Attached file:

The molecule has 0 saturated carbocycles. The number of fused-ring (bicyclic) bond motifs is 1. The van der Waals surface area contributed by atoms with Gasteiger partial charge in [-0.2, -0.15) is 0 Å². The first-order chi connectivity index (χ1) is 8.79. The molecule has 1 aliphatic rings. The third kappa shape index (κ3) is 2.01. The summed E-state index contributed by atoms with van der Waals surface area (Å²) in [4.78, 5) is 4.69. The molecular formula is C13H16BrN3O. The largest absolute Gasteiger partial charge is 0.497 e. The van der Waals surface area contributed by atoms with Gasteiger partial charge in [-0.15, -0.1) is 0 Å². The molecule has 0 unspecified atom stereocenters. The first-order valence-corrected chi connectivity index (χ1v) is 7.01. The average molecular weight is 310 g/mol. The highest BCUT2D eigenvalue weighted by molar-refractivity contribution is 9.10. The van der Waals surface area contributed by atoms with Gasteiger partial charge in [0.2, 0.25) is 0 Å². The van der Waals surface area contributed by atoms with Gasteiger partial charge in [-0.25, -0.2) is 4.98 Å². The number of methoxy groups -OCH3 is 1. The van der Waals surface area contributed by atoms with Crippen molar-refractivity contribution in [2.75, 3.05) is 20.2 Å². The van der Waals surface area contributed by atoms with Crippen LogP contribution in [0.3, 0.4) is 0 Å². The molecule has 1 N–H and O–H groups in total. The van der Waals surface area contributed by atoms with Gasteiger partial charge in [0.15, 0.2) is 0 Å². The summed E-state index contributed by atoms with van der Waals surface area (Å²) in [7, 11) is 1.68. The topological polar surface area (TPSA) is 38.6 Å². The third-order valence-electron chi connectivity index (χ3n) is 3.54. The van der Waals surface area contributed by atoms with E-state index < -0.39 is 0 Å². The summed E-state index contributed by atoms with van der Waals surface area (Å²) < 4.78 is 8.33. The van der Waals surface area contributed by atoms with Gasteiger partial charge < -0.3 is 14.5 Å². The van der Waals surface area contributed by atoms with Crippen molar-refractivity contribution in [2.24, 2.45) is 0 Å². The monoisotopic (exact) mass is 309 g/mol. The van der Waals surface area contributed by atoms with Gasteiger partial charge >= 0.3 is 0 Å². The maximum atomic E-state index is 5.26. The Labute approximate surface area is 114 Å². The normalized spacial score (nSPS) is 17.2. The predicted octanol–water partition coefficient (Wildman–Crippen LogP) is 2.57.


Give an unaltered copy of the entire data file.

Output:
The molecule has 0 saturated carbocycles. The number of fused-ring (bicyclic) bond motifs is 1. The van der Waals surface area contributed by atoms with Gasteiger partial charge in [-0.2, -0.15) is 0 Å². The first-order chi connectivity index (χ1) is 8.79. The molecule has 1 aliphatic rings. The third kappa shape index (κ3) is 2.01. The summed E-state index contributed by atoms with van der Waals surface area (Å²) in [4.78, 5) is 4.69. The molecular formula is C13H16BrN3O. The largest absolute Gasteiger partial charge is 0.497 e. The van der Waals surface area contributed by atoms with Gasteiger partial charge in [-0.15, -0.1) is 0 Å². The molecule has 0 unspecified atom stereocenters. The first-order valence-corrected chi connectivity index (χ1v) is 7.01. The average molecular weight is 310 g/mol. The highest BCUT2D eigenvalue weighted by molar-refractivity contribution is 9.10. The van der Waals surface area contributed by atoms with Gasteiger partial charge in [0.2, 0.25) is 0 Å². The van der Waals surface area contributed by atoms with Gasteiger partial charge in [-0.25, -0.2) is 4.98 Å². The number of methoxy groups -OCH3 is 1. The van der Waals surface area contributed by atoms with Crippen molar-refractivity contribution in [2.75, 3.05) is 20.2 Å². The van der Waals surface area contributed by atoms with Crippen LogP contribution in [0.3, 0.4) is 0 Å². The molecule has 1 N–H and O–H groups in total. The van der Waals surface area contributed by atoms with Gasteiger partial charge in [0.15, 0.2) is 0 Å². The summed E-state index contributed by atoms with van der Waals surface area (Å²) in [7, 11) is 1.68. The topological polar surface area (TPSA) is 38.6 Å². The third-order valence-electron chi connectivity index (χ3n) is 3.54. The van der Waals surface area contributed by atoms with E-state index < -0.39 is 0 Å². The summed E-state index contributed by atoms with van der Waals surface area (Å²) < 4.78 is 8.33. The van der Waals surface area contributed by atoms with Gasteiger partial charge < -0.3 is 14.5 Å². The van der Waals surface area contributed by atoms with Crippen molar-refractivity contribution in [2.24, 2.45) is 0 Å². The monoisotopic (exact) mass is 309 g/mol. The van der Waals surface area contributed by atoms with Gasteiger partial charge >= 0.3 is 0 Å². The maximum atomic E-state index is 5.26. The Labute approximate surface area is 114 Å². The normalized spacial score (nSPS) is 17.2. The predicted octanol–water partition coefficient (Wildman–Crippen LogP) is 2.57.